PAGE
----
Overall car and bike sales dropped by 2 per cent and 13 per cent respectively in FY21, due to the national and localised lockdowns and other restrictions. The uncertainty has continued into FY22 too. The run-up in the stock leaves little margin of safety for a third Covid wave or consumer preference for conserving cash in the current environment by postponing big-ticket purchases. Considering the euphoric market conditions, booking profits now will be prudent.


For the year ended March 31, 2021, revenue moved up by 2 per cent year-on-year to ₹6,374 crore (₹757 crore added due to restatement as a result of Harita Seatings merger) and net profits by 32 per cent to ₹248 crore. EBITDA margin came in at 11.4 per cent vs 10.8 per cent a year ago. With raw material prices inching up, what can partially cushion the impact is an expansion in replacement market sales (12 per cent of revenues now). Component makers usually enjoy higher pricing power in sale to retail customers, than auto manufacturers. Towards this end, the company is adding alloy wheels and seating systems to its aftermarket portfolio.

Happiest Minds Technologies: No digital superiority (₹1494.15)

Investors can book profits in the stock of Happiest Minds after a stellar run in the stock. With returns of a little over 800 per cent from its IPO price of ₹166 in September last year, the valuation of the company is overly stretched, and the risk reward is not favourable anymore.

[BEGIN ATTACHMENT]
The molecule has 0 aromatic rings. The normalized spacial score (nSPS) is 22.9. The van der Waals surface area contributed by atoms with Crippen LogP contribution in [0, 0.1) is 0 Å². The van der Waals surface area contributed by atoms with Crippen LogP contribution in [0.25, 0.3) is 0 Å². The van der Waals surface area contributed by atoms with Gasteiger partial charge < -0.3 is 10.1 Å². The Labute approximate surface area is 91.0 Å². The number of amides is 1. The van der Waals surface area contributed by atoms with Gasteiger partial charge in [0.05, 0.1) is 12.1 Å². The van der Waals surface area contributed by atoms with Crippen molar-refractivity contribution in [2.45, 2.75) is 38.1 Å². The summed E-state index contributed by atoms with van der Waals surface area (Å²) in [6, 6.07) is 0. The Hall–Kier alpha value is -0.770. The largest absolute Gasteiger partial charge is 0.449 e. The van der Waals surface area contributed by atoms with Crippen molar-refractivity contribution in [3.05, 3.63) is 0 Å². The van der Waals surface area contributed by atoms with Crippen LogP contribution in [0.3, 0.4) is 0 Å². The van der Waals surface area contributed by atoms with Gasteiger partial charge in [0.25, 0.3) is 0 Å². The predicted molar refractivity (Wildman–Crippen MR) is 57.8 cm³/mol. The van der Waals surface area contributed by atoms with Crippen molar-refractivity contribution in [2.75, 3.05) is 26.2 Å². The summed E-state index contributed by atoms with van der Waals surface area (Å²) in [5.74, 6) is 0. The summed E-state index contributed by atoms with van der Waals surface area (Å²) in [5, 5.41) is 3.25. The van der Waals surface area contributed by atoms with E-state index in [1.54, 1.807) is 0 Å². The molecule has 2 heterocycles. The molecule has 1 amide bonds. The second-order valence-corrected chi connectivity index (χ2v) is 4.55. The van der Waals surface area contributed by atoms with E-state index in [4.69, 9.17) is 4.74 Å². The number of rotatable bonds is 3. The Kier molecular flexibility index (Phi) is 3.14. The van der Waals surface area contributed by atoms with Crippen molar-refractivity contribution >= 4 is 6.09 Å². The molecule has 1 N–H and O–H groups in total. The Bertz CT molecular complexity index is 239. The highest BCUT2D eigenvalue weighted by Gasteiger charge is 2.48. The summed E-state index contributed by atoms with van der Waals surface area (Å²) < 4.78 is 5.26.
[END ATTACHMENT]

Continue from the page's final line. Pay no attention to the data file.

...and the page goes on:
The company now trades at EV/Revenue of around 22 times based on FY22 revenue and 18 times FY23 revenue (Bloomberg Consensus estimates) .

In terms of PE, it is trading at multiple of 119 times FY22 EPS and 99 times FY23 EPS.

Such levels of valuation for Indian IT services companies were last witnessed only during the dotcom era (although this is lower than peak dotcom levels)and what followed then was not all that exciting.

While one differentiator for the company is that its business is near 100 per cent focussed on the higher growth digital segment (cloud, analytics, IoT, etc) within IT services, that does not justify these valuations.

For example, if one were to apply similar EV/Revenue multiple (22 times) to Infosys which derives around 50 per cent of total revenue from digital segment, then the value of its digital business alone would be around ₹12.5 lakhcrore whereas the entire company is valued at around ₹6.6 lakh crore now.

However, in terms of recent business performance, there is not much to complain.

The company has delivered well in terms of financial as well as operating metrics. For FY21, its revenue grew around 11 per cent (6.3 per cent in dollar terms), and net profit grew by 127 per cent.